Even in the short term, the cost of building the complicated infrastructure necessary for bringing water from an alternative source to the South Florida community / consumers may prove economically prohibitive. By the strict logic of market, it is more "rational" to let them die or let them move somewhere else without compensating them for the trouble, and it is "irrational" for them to want to live in South Florida rather than somewhere else. In practice, let’s just think about how much of a shock this mass migration will produce to established markets, rather than the minimal shock of denying the Sugar farmer’s right to irrigate the Everglades without certain regulations.

Natural resources can always be used more efficiently, but they are not unlimited unless they are naturally renewable (e.g., synthesizing water from its constituent elements takes more external energy into the system than it releases, so that's just exchanging one dwindling natural resource for another).

Basically, putting aside is-to-ought and other questions of meta-ethical principle, I do not see how Rational Egoistic values can be sustained in practice without incorporating other considerations than the brute fact of "my" life.

These other considerations include what the other people affected by my actions might need (at its most basic, "need" means what they need to survive. Possible degrees of moral obligation beyond that are not necessary for my argument).

In practice, depriving water from a community without its consent will lead them to use force against the Rational Egoist, and I don't know why an un-corrupt government authority would stand behind the Rational Egoist rather than the community, because the Rational Egoist is acting in a way that basically threatens the long-term survival of those living anywhere under the government's authority and, by extension, the survival of everyone on the earth.

Even within Ayn Rand's system, I don't see how she makes the argument (other than through a lot of emotional rhtetotic) that one should be a producer rather than a parasite who survives by theft and fraud. Without extra-Egoistic considerations (about the types of life worth living, not just the brute fact of my life itself), I don't see how her arguments hold up.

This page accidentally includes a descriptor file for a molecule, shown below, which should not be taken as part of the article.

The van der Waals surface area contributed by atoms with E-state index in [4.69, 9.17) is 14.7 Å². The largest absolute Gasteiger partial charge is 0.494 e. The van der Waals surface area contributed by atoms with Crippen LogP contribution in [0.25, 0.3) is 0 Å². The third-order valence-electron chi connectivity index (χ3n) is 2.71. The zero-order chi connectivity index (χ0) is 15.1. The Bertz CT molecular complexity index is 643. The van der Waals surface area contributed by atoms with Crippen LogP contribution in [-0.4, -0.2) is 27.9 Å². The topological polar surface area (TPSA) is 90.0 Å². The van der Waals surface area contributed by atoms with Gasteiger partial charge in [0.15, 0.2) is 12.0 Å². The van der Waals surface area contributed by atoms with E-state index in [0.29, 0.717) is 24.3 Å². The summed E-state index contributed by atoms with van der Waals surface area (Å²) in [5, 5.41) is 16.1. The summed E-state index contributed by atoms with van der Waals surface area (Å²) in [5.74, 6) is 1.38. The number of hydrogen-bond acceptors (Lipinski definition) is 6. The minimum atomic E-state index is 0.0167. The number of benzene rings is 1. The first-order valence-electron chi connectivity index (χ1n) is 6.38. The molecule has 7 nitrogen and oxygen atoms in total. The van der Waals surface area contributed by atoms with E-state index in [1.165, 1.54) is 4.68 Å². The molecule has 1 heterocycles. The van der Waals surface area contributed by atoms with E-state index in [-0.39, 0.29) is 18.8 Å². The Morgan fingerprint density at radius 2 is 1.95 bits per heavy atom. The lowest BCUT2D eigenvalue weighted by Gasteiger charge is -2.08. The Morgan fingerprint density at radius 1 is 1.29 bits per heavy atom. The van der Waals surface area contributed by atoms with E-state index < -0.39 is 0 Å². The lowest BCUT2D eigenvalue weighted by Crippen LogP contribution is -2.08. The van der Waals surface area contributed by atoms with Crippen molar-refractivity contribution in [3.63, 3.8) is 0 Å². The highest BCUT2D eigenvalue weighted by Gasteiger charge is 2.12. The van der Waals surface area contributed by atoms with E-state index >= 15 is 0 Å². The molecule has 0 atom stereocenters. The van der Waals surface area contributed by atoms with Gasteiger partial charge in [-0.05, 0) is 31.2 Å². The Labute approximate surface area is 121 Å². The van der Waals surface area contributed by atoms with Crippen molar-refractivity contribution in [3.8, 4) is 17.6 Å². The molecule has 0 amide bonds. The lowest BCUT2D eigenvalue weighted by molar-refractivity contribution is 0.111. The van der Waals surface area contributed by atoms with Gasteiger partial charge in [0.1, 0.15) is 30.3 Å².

[if it is necessary to know my biases up front, I was a student of Robert Nozick's, and, amogn contemporary philosophers, I am very influenced by him, Thomas Nagel, Bernard Williams, and Gilbert Harman).

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[if it is necessary to know my biases up front, I was a student of Robert Nozick's, and, amogn contemporary philosophers, I am very influenced by him, Thomas Nagel, Bernard Williams, and Gilbert Harman).

That's interesting, because I can't post a full reply at the moment because I have to go write a paper on why Nagel's capital-R Rationalism (of the Platonic/Cartesian sort) leads him to fail in his defense of objectivism, and in fact ultimately commits him to subjectivism. ;) (And in my opinion, he's one of the better philosophers whom you've named as your influences.)

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To use a pertinent example, irrigation of the Everglades is necessary for local Sugar farmers.  Too much irrigation threatens the long term stability of the water supply for residents in the area.

There is a libertarian idea that the market mediates these conflicts of interest.

Have you accounted for that property rights also includes water in your example?

An example is that if you live in a house next to a river, and someone up-streams decides to dump waste (or do any other action that affects the water) that impacts your use of the water negatively. That is an infringement of your property right to that water and you can take legal action against the polluter.

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Guest CrookedTimber

makemore:

Where's the limit? Anything I do to the environment has some effect on someone else's property, even if it is a remote effect. If I chop down a tree in my yard, then I am limiting the flow of oxygen into the atmosphere. If my yard = the entire Amazonian rain forest, then I have threatened life on this planet.

And who legitimately quantifies retroactive damages to my property in the absence of a voluntary exchange? If a jury decides I owe someone downstream a million dollars for taking a dump in the river, then by what objective standard of value can I challenge their decision?